Infectious diseases

Living on an island with no doctor presents serious challenges if there are outbreaks of infectious diseases.


This terrible disease was (understandably) feared by our early settlers, and any indication of an "outbreak" created quite a scare. The 1887 news was carried in scores of newspapers across Australia. Fortunately, no confirmed case was found on Kangaroo Island, despite it being a destination of many travellers. 

1864 Rumoured Existence of Smallpox on Kangaroo Island.—Our attention has been called to this matter by correspondents who desire to know the result of the Government investigation as to whether smallpox did or did not exist at Kangaroo Island. There was certainly a rumour that smallpox existed at Kangaroo Island, but so vague was the information that Dr. Duncan did not attach much importance to it, although he felt it his duty to communicate with the Government upon the subject. The Government intimated to Dr. Duncan that it was desirable, if his other engagements permitted, that he should visit Kangaroo Island and report upon the matter. Dr. Duncan, started in the Blanche for Kangaroo Island, but was in consequence of bad weather compelled to return to Port Adelaide, where his other and more important duties compelled him to remain until after the departure of the then expected mail. We are not aware that anything further has been done in the matter. Dr. Duncan on his return expressed the opinion that there was little or no ground for apprehension, and that opinion has been supported by the fact that in the neighbourhood of Strathalbyn another and less virulent disease has been mistaken for smallpox.

THE WEEK'S NEWS. (1864, February 6). Adelaide Observer (SA : 1843 - 1904), p. 7.  

Smallpox.— We are informed that information has been received from the police, who, in consequence of reports that smallpox had made its appearance on Kangaroo Island, were sent to enquire into the matter, that there was no foundation whatever for the report. No case of this virulent disease has been seen on the island, and only one case of chicken-pock has appeared.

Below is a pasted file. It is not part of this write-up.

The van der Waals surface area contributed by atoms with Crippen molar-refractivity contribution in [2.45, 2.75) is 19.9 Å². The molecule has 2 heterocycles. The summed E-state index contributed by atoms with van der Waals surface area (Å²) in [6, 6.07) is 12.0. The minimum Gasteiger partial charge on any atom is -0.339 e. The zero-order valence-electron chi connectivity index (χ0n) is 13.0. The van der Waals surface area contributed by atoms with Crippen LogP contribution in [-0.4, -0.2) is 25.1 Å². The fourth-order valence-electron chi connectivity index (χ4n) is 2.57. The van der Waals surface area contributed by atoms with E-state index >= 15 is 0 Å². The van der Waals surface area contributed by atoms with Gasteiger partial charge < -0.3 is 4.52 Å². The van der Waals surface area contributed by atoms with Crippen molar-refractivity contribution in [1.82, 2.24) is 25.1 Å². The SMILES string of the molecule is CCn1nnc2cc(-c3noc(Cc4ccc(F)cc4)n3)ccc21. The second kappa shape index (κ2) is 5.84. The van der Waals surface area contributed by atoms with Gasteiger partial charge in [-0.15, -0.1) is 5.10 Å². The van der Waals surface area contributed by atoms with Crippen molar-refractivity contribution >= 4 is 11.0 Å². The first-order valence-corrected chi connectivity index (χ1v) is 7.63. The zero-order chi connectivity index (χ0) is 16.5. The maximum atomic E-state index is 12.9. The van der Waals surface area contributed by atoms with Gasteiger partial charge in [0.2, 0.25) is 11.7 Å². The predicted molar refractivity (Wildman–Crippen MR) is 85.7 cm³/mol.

OUR SUMMARY. (1864, February 25). South Australian Register (Adelaide, SA : 1839 - 1900), p. 2.  



Sir—Allow me through your columns to call public attention to the unprotected state of the settlers on Kangaroo Island as regards the smallpox. Very few of them have ever been vaccinated, whilst vessels from the other colonies where the disease exists are in the habit of putting in there for shelter from such bad weather as we may expect at intervals for the next three months. The results likely to occur if smallpox appear on the island, cutoff as it is from medical aid, would be dreadful. I would suggest that the Government send a surgeon to vaccinate the people. From the character of the country, it is impossible for women and children to travel any distance; he would therefore have to visit the outlying settlers personally. This would involve both time and considerable personal exertion, and such service should be met by a special grant, as the sum at present allowed is utterly inadequate to the special duties required. And I think that the whole colony is concerned in this matter; for if smallpox were once on this island I do not see how any amount of precaution at the Port would prevent its transmission to the main. I am, Sir, &c.,